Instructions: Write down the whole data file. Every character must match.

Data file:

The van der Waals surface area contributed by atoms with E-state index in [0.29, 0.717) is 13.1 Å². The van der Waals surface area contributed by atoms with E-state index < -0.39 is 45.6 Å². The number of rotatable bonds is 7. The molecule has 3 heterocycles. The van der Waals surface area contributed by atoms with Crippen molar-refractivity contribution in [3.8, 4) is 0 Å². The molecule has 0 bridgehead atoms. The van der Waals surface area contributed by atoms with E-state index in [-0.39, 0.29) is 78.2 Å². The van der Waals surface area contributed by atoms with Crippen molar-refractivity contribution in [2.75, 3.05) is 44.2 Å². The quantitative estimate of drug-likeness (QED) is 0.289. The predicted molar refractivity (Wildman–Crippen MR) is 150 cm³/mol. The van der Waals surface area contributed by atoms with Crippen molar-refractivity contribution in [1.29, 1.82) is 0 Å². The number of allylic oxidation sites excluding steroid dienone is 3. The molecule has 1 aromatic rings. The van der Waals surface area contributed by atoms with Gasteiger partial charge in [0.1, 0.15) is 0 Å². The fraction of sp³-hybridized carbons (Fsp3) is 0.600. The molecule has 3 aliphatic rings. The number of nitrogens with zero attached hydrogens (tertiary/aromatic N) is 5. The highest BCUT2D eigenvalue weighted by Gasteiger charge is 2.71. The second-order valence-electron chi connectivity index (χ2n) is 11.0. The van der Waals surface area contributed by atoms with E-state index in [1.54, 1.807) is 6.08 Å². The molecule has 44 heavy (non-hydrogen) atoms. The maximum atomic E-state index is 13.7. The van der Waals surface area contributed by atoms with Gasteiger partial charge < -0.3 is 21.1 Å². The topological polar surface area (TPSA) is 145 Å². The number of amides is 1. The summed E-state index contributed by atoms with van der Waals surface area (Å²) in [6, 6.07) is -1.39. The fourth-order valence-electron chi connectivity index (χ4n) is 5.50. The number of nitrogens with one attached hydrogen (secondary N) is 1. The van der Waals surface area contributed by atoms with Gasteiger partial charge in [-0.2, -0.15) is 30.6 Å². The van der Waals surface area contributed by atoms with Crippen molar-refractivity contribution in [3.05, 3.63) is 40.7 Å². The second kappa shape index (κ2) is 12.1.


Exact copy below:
The van der Waals surface area contributed by atoms with E-state index in [0.29, 0.717) is 13.1 Å². The van der Waals surface area contributed by atoms with E-state index < -0.39 is 45.6 Å². The number of rotatable bonds is 7. The molecule has 3 heterocycles. The van der Waals surface area contributed by atoms with Crippen molar-refractivity contribution in [3.8, 4) is 0 Å². The molecule has 0 bridgehead atoms. The van der Waals surface area contributed by atoms with E-state index in [-0.39, 0.29) is 78.2 Å². The van der Waals surface area contributed by atoms with Crippen molar-refractivity contribution in [2.75, 3.05) is 44.2 Å². The quantitative estimate of drug-likeness (QED) is 0.289. The predicted molar refractivity (Wildman–Crippen MR) is 150 cm³/mol. The van der Waals surface area contributed by atoms with Crippen molar-refractivity contribution in [1.29, 1.82) is 0 Å². The number of allylic oxidation sites excluding steroid dienone is 3. The molecule has 1 aromatic rings. The van der Waals surface area contributed by atoms with Gasteiger partial charge in [0.1, 0.15) is 0 Å². The fraction of sp³-hybridized carbons (Fsp3) is 0.600. The molecule has 3 aliphatic rings. The number of nitrogens with zero attached hydrogens (tertiary/aromatic N) is 5. The highest BCUT2D eigenvalue weighted by Gasteiger charge is 2.71. The second-order valence-electron chi connectivity index (χ2n) is 11.0. The van der Waals surface area contributed by atoms with E-state index in [1.54, 1.807) is 6.08 Å². The molecule has 44 heavy (non-hydrogen) atoms. The maximum atomic E-state index is 13.7. The van der Waals surface area contributed by atoms with Gasteiger partial charge < -0.3 is 21.1 Å². The topological polar surface area (TPSA) is 145 Å². The number of amides is 1. The summed E-state index contributed by atoms with van der Waals surface area (Å²) in [6, 6.07) is -1.39. The fourth-order valence-electron chi connectivity index (χ4n) is 5.50. The number of nitrogens with one attached hydrogen (secondary N) is 1. The van der Waals surface area contributed by atoms with Gasteiger partial charge in [-0.2, -0.15) is 30.6 Å². The van der Waals surface area contributed by atoms with Crippen molar-refractivity contribution in [3.05, 3.63) is 40.7 Å². The second kappa shape index (κ2) is 12.1.